White Rock System Update

Last updated: April 16, 2024

Project Update

On Monday, April 22, Aquarion will begin a well redevelopment project on Well 2. 

  • The well is expected to be out of service for one to two weeks.
  • The project involves cleaning the well and bedrock fractures that feed water into it.
  • During this project, our water supply will be limited to Well 3 and bulk water purchases. Please conserve water during this period to help ensure adequate water is available for essential indoor needs.
  • Outside water uses are prohibited.

Community Meeting

Aquarion staff met with community members on Wednesday, March 27. Presentation slides can be viewed below.

View Presentation

Community Meeting FAQs

Where are the pressure reducing valve (PRV) replacements?

Two were replaced last year. They are located:

  • Near the corner of Rocky Point Drive and Shore View Drive.
  • Near the corner of Rocky Point Drive and Old Coach Road.

The remaining three will be replaced this year. They are located:

  • Near the corner of Surrey Coach Lane and Hemlock Road.
  • Near the corner of Surrey Drive and Hemlock Road.
  • Near the corner of Rocky Point Drive and Oak Ridge Road.

How is the data from well and meter telemetry recorded?  Who can sees and access this information?

The data is transmitted to the company’s servers where it is stored in a database of operating data. This is an internal database used by operations and engineering staffs and is not accessible by the public.

Regarding the redevelopment of Well 2, where does the bulk water coming from?

The majority is trucked from the Manchester Water Works Department.  A few loads are obtained from the Bow Water Department.

Why are bulk deliveries needed?

Normal system demand exceeds the production capacity of Well 3.  Bulk deliveries make up the difference.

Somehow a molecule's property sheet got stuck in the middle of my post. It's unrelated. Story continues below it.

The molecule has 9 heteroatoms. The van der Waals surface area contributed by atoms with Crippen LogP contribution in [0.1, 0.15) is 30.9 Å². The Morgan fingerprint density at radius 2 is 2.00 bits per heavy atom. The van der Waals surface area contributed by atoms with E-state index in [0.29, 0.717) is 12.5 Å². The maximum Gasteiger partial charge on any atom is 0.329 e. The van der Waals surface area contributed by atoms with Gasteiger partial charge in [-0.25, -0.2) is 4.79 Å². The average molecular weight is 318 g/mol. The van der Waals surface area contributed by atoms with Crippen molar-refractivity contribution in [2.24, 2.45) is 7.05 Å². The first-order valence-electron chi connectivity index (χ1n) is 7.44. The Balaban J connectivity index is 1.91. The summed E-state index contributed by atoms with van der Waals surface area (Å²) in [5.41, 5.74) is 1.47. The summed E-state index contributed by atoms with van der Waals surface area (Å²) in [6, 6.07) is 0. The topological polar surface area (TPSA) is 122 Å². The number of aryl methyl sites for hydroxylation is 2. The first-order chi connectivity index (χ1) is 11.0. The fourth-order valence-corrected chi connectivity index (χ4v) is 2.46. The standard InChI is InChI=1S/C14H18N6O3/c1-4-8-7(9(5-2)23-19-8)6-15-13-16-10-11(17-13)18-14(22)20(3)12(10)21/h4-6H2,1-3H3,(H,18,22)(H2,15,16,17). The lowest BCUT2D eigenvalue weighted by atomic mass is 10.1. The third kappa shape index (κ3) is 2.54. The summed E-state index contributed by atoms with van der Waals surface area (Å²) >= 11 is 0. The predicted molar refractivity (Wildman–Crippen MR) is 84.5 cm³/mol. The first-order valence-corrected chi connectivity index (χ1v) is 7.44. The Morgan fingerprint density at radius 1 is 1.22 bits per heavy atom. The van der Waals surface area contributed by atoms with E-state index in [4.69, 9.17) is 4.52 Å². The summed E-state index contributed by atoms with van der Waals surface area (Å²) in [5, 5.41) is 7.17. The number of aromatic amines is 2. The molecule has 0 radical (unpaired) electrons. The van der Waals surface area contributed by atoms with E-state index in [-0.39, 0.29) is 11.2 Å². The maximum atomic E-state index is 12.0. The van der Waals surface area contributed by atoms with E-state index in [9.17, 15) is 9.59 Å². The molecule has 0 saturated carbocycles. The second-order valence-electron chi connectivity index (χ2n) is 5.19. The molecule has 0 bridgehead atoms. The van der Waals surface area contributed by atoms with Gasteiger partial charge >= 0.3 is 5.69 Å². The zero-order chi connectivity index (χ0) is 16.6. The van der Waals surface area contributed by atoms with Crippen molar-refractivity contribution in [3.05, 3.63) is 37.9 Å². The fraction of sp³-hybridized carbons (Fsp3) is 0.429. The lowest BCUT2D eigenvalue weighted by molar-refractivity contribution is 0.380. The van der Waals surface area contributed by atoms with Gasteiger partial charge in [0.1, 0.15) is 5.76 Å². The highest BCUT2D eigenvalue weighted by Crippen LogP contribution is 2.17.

Regarding redevelopment, how does the carbon dioxide (CO2) process work?

  • Liquid CO2 is pumped down into the well and into the bedrock fractures that allow water to flow into the well.
  • Liquid CO2 dislodges bacteria and sediment that have plugged the fractures.
  • Some of the CO2 vaporizes and the resulting gas bubbles also help dislodge bacteria and sediment.
  • The temperature of the CO2 (-35F) also kills bacteria and freezes water in the fractures.  The resulting ice expansion also dislodges sediment.
  • CO2 and water are surged back and forth in the fractures, then flushed to clean out the fractures.
  • After flushing shows that CO2 and sediment has been removed, the water is tested to confirm that no contaminants remain before the well is put back into service.

Is it CO2 safe?

Yes, CO2 is not a contaminant and leaves no residues in the well.

Can you monitor the pressure in the system during the redevelopment?

Yes, the well is isolated from the rest of the system, and redevelopment has no impact on system pressures.

Can we get larger storage tanks so there is not a need for bulk water?

Because the redevelopment will take 10 to 14 days, a tank would have to be able to hold up to 150,000 gallons to last long enough to avoid bulk deliveries.  Temporary tanks of this size are not available.